B&E | Armenia's External Debt Crisis : The Collapse is Imminent
IndraStra Global

B&E | Armenia's External Debt Crisis : The Collapse is Imminent

By IndraStra Global Editorial Team 

FEATURED | Armenia's External Debt Crisis : The Collapse is Imminent

With its shuttered banks, furious public protests and iconoclastic politicians, the plight of Greece's economy, brought to its knees by a crippling debt burden, has been gripping and heartbreaking in equal measure: a full-blown sovereign debt crisis on the doorstep of some of the wealthiest countries in the world.

Yet new analysis by the Jubilee Debt Campaign reveals that Greece’s plight is far from unique: more than 20 other countries are also wrestling with their own debt crises and Armenia is one of them.

Armenia Gross External Debt 1999-2015 
External Debt in Armenia increased to 8595.46 USD Million in the second quarter of 2015 from 8519.52 USD Million in the first quarter of 2015. External Debt in Armenia averaged 3920.82 USD Million from 1999 until 2015, reaching an all time high of 8771.18 USD Million in the third quarter of 2013 and a record low of 1155.60 USD Million in the first quarter of 1999. External Debt in Armenia is reported by the Central Bank of Armenia.

Comparison with Greece:

source: tradingeconomics.com

According to EurasiaNet.Org columnist Gayane Abrahamyan - "For some, Armenia’s debt picture is conjuring up images of Greece, though admittedly on a much smaller scale. The tiny South Caucasus country’s $4.6 billion in foreign debt is just a sliver of that which EU-member Greece ran up (360 billion euros, or just over $400 billion, at its height), and Yerevan’s predicament has far fewer potential implications for the international financial system. But on a basic level, some observers in Yerevan are questioning whether the Armenian government is following a Greek pattern by using infusions of outside cash to cover fiscal gaps and postpone economic reforms."

Causes behind Armenian Economic Crisis:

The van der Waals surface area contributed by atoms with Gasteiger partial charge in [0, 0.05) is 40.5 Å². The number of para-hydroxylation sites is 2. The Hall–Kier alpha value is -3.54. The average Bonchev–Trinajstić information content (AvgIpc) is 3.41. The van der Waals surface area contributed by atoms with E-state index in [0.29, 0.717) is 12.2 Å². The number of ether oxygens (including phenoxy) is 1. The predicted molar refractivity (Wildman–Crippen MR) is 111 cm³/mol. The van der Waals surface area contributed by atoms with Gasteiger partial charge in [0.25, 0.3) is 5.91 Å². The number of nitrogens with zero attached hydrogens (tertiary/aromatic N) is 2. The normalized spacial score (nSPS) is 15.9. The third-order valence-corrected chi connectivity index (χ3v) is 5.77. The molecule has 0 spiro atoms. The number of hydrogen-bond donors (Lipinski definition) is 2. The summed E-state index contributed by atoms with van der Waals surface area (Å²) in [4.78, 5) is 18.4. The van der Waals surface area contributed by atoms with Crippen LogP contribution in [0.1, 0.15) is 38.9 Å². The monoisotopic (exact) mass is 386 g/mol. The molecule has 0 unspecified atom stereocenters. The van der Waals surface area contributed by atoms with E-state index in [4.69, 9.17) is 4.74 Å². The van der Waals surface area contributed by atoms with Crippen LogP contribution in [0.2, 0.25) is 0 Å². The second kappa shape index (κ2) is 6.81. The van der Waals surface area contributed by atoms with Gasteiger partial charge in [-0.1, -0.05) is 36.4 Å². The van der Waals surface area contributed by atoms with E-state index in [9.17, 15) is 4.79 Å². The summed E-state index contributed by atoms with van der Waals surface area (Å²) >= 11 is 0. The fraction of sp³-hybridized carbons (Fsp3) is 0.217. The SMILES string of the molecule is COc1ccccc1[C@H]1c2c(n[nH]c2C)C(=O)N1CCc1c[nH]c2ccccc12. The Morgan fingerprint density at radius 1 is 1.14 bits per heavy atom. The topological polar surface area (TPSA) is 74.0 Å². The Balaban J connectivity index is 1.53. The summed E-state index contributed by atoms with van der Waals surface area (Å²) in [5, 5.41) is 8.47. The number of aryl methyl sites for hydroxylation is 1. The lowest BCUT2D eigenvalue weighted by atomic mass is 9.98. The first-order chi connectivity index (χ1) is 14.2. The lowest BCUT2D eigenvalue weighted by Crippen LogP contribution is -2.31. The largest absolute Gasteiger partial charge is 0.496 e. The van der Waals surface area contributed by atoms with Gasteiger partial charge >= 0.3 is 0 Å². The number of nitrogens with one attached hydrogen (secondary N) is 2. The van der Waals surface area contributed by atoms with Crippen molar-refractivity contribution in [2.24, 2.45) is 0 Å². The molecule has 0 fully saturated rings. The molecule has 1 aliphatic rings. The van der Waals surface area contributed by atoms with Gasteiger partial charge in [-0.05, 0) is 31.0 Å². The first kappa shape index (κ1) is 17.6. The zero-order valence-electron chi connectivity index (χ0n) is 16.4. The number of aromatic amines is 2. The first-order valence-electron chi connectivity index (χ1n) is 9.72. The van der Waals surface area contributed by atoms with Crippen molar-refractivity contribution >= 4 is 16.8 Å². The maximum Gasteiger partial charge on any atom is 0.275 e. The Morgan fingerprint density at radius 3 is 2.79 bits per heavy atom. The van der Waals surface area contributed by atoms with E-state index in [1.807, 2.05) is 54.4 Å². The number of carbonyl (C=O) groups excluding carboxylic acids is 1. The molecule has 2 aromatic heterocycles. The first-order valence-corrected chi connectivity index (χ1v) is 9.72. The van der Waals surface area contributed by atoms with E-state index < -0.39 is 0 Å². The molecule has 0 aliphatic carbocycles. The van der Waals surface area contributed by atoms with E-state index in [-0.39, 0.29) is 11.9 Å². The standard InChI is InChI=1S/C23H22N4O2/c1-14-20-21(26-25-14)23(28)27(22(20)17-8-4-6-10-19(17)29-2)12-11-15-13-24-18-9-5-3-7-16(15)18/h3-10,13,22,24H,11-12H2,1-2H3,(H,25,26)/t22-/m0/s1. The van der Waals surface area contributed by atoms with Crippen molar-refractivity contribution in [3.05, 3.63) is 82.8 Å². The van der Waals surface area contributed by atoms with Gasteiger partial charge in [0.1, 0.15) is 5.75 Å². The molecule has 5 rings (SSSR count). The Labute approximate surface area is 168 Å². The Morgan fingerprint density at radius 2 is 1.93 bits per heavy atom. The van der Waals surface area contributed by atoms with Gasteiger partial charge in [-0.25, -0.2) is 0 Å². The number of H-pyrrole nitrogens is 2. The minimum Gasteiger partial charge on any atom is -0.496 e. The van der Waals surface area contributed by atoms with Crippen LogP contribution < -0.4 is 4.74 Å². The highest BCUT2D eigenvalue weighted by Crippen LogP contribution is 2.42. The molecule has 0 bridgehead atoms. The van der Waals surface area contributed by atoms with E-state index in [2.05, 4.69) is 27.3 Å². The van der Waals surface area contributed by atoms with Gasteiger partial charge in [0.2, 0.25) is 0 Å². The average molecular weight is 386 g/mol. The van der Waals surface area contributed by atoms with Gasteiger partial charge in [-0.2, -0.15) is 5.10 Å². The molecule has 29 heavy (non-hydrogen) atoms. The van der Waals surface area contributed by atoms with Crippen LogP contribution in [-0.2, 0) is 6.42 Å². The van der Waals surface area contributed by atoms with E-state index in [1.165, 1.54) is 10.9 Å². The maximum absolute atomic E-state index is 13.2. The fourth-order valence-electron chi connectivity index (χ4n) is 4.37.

Armenia is having a transition economy, i.e., 
Transition countries were mostly affected by the fall in global demand and commodity prices in 2009-2010. As a result of the fall in exports, remittances,and FDI, GDP has slowed down or fallen drastically. Armenia’s foreign debts have increased by roughly 300 percent over the past seven years, and now account for 46.6 percent of its 2015 Gross Domestic Product of over 4.5 trillion drams ($9.63 billion), according to the country’s Central Bank. The International Monetary Fund already has expressed concern about that debt load.

At nearly $1.6 billion, the World Bank holds roughly 40 percent of Armenia’s foreign debt, the highest portion, the Central Bank states. The IMF ranks as a distant second, with over $442 million, or about 12 percent of the official total. The Asian Development Bank has provided $300.6 million, or nearly 8 percent of the load.

Possible Solutions:

The global debt crisis has thus far affected Armenia mostly through tangible channels (global demand, commodity prices):
  • Develop Indigenous Industries and Increase Exports 
  • Provide Flexible Remittances Opportunities along with Investment Growth to Armenian Diaspora 
  • Increase FDI 
It has been found, the problems in the Real Estate sector is creating problems in financial sector
  •  Mitigation of Credit risk 
  •  Lowering the Exchange rate risk 
  •  Avoiding the Liquidity risk 
But all these solutions and risk mitigation options cannot be implemented in a year time. Armenia had its time from 2010-2013 to do the necessary deployment of fiscal and monetary stimulus, increase financial sector supervision, and restructuring of structural reforms. But, the country has failed miserably.